pub struct BuildHasherDefault<H>(_);

Maybe it should spell out that H needs to be Default + Hasher there.

for reference, this is the analogous Java error:

Gen.java:12: error: type argument Gen.MyHasher is not within bounds of type-variable H
        BuildHasherDefault<MyHasher> b = null;
  where H is a type-variable:
    H extends Hasher,Default declared in class Gen.BuildHasherDefault
1 error


class Gen {

    interface Hasher {}
    interface Default{}

    interface BuildHasher {}
    class BuildHasherDefault<H extends Hasher & Default> {}

    class MyHasher implements Hasher {}

    public static void main(String[] args) {
        BuildHasherDefault<MyHasher> b = null;

In general, I found that javadoc to be better than rustdoc for skimming (mostly because there's a condensed list of methods near the top vs scattered throughout the page). In this case there are differences because how of the trait bound is declared but the javadoc version is much more readable:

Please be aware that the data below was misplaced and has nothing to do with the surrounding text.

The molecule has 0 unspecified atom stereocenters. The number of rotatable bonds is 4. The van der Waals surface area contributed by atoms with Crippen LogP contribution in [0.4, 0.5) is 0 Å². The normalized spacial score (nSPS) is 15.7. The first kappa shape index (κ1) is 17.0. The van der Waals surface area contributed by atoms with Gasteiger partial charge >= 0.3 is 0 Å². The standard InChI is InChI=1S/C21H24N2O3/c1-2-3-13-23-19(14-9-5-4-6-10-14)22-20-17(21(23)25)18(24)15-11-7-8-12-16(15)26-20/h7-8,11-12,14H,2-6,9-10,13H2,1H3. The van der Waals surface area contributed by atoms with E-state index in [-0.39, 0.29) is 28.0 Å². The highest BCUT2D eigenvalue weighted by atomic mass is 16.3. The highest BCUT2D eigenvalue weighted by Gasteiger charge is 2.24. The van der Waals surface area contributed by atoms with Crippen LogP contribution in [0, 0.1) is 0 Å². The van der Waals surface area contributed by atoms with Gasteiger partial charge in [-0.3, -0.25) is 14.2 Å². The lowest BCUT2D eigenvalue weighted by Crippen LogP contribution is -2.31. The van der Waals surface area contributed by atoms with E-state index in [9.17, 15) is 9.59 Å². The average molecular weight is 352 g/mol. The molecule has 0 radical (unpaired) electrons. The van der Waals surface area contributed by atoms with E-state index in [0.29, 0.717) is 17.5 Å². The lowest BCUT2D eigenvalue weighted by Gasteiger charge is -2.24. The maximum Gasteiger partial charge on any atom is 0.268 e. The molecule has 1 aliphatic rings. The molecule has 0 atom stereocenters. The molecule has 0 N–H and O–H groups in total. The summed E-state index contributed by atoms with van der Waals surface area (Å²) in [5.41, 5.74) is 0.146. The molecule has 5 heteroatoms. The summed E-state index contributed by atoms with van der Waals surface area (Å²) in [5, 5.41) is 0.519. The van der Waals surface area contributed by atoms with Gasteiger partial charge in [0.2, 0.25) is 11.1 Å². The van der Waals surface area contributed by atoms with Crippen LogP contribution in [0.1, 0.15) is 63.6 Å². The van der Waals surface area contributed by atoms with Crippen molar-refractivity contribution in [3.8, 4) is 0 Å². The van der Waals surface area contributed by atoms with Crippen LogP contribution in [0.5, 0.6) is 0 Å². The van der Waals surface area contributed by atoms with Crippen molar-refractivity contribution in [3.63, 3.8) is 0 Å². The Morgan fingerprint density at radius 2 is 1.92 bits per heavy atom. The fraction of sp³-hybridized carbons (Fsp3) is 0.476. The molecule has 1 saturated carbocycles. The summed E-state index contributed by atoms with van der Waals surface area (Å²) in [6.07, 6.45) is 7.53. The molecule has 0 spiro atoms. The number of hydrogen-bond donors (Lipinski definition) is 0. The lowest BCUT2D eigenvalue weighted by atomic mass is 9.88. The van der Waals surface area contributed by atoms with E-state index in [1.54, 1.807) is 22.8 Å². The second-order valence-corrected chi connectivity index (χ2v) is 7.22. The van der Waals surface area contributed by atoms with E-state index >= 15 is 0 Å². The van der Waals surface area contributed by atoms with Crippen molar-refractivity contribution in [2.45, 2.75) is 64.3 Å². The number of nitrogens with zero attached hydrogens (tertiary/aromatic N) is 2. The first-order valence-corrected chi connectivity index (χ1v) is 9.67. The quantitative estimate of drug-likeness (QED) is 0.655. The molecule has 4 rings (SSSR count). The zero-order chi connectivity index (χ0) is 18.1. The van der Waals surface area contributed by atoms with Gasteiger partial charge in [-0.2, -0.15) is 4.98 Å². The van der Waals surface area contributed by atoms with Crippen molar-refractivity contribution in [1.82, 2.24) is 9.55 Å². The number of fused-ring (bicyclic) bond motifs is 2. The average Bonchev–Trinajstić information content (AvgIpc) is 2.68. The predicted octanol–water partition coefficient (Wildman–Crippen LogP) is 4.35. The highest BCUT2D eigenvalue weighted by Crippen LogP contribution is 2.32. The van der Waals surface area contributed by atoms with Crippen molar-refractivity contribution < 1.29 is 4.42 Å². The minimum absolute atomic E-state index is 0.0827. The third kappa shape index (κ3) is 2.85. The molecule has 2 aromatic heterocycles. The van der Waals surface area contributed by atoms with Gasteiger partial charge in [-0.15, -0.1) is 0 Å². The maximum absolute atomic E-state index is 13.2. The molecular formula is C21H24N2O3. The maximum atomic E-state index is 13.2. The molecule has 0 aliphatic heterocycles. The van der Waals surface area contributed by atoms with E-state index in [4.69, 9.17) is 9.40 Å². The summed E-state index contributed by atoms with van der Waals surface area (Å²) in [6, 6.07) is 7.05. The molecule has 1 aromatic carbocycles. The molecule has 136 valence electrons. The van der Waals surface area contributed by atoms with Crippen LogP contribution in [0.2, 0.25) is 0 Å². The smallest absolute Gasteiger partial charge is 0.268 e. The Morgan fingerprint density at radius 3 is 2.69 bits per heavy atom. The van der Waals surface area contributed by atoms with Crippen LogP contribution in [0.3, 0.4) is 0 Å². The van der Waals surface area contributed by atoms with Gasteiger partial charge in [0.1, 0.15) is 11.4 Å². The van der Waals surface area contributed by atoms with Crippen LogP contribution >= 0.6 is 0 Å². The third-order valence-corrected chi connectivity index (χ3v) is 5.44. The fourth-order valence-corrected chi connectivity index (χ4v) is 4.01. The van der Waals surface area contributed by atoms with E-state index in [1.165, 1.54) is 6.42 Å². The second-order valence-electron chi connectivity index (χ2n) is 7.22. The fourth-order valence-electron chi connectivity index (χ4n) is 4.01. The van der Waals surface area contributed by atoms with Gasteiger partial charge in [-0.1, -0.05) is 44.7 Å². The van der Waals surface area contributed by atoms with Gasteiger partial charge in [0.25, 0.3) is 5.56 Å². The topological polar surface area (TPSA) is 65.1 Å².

public class Gen.BuildHasherDefault<H extends Gen.Hasher & Gen.Default>

I agree that could be better. In particular, the "note: ..." line does not mention the "missing" Default at all.

To be fair, it's the first sentence in the paragraph, and comes right after the struct declaration :slight_smile:.

The issue is that H doesn't have to implement anything, really - there are several traits implemented for BuildHasherDefault that have no requirements on H. Now, thinking about this, I'm not sure why it was designed that way. To me, it seems like the struct should be pub struct BuildHasherDefault<H: Hasher + Default>(std::marker::PhantomData<H>) because that's pretty much its sole purpose, AFAICT. But I suspect there was some reason it wasn't done that way. Perhaps someone familiar with it can comment.

I don't totally disagree with that, except that's probably the first use case for people just skimming code snippets on rustdoc :stuck_out_tongue:

Yeah, and as I mentioned upthread, I'm not even sure why it was designed that way :confused: